Ottawa public pool health inspections rarely pass without any infractions


More than 700 health inspections for recreational pools across Ottawa were conducted in the last six years, but only two have successfully passed without a single violation, according to an analysis of data from the Ottawa Public Health records.

The discomforting percentage represents the total of Ottawa pools found in spas, hotels, apartments and City facilities that did comply with the Ontario public pool legislation.

The success rate is closer to zero than even 0.01 per cent.

“Health inspectors will determine if the infraction is deemed a health hazard, meaning it poses an immediate threat to the safety of the public by causing risk of potential drowning or exposure to water-borne illness,” said Michelle Goulet, a public health inspector with the Ottawa Public Health.

Although heath inspectors can close pools if there are too many or extreme violations present, closures are rare.  From January 2011 to September 2017, a total of 713 health inspections did not pass inspections without at least one checkbox unchecked.

The Brookstreet hotel in Kanata, a staple known for hosting touring celebrities, is among the top two pool amenities with the largest number of health inspection violations.

When asked about their 67 infractions, the hotel declined to comment. Kanata’s Holiday Inn also refused to be interviewed about their health inspection history.

It takes approximately six years to get to Jupiter by spacecraft. In that timeframe, both the Brookstreet Hotel and the Holiday Inn locations would not be one of the two successful inspections, according to the Ottawa Public Health’s data.

“People leave messes,” said Kurtis Baker, a maintenance helper at the Richcraft Recreation Complex in Kanata.

An infraction can be inadequate pool rules signage, incorrect chlorine levels and even lousy air supply. While legislation and policies vary between different kinds of pools, employees may be responsible for weekly, monthly or quarterly ‘check ups’ of the building as well.

“If we didn’t do any of our assigned duties, we’d probably have diseases running through the changerooms just because our presence isn’t there,” Baker said. “There’s snacks on the floor, there’s footprints, there’s boogers—there’s everything sitting on the floor.”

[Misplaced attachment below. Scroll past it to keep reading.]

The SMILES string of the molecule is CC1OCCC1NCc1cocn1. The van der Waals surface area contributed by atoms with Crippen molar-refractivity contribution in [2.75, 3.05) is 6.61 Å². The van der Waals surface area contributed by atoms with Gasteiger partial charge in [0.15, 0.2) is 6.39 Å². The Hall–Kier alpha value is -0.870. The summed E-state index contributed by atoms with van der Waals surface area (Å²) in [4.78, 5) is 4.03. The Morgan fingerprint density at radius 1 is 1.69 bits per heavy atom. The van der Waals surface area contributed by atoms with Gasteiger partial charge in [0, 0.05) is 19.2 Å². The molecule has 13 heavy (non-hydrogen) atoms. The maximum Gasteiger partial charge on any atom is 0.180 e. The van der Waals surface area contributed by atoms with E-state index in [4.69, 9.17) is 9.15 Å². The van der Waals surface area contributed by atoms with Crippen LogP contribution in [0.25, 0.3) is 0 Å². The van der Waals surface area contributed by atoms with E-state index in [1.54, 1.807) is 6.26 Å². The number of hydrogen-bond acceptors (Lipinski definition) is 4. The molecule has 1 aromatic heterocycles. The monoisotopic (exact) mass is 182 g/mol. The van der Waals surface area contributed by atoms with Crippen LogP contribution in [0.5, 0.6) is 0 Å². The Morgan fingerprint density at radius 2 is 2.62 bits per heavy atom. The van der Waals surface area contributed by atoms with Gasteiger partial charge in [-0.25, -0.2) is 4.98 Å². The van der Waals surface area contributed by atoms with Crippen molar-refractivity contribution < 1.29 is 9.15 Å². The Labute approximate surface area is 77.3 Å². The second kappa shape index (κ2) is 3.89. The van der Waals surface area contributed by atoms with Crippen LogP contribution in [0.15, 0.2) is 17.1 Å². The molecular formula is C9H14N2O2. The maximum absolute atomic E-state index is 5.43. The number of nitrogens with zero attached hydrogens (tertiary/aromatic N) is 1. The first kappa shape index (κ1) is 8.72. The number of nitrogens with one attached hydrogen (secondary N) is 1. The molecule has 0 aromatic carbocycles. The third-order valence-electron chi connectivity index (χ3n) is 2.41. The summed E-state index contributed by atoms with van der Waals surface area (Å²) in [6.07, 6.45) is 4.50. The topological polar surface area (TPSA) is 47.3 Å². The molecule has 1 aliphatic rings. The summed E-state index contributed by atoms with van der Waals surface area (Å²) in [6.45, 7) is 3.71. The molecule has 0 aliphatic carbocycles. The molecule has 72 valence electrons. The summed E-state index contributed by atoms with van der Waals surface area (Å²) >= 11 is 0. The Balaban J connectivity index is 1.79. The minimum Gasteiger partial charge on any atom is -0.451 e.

Kurtis Baker, one of Richcraft’s maintenance helper. Photo by Christine Vezarov.

These behind-the-scenes staff carry a heavy load of responsibility. If basic duties are left unnoticed, like daily administration paperwork— the most common infraction in the city— facilities suffer on public record.

“Logging our hours is mandatory proof that we’re doing our work,” said Baker. “We’re doing preventative maintenance—not maintenance after the fact— but we’re trying to prevent a problem.”

During Baker’s interview, he was the only maintenance employee on site. Three staff called in sick, one had a flat tire, so he was left with an entire team’s duties for multiple hours.

Having worked at multiple City of Ottawa facilities, the 26-year-old has been a part of various teams with different levels of training, operating methods and experience.

“At the end-of-night cleaning, it’s hot, you’re working hard, it’s fast-paced,” Baker said, sitting up straighter in his chair. “It’s aggravating when you see someone go back to the office and sit on their phone for ten minutes.”

The biggest source of tension for Baker and his colleagues has been teamwork and initiative on following through with delegated maintenance duties.

“It’s easier [for someone to pick up a mop] instead of getting in there and scrubbing toilets,” he said.

Of course, all this happens away from the public eye.

“This is a job where you don’t really get a pat on the back from patrons,” Baker said. “You get the stick not the carrot, but you just do it because it’s your job.”



Cover photo by Christine Vezarov.

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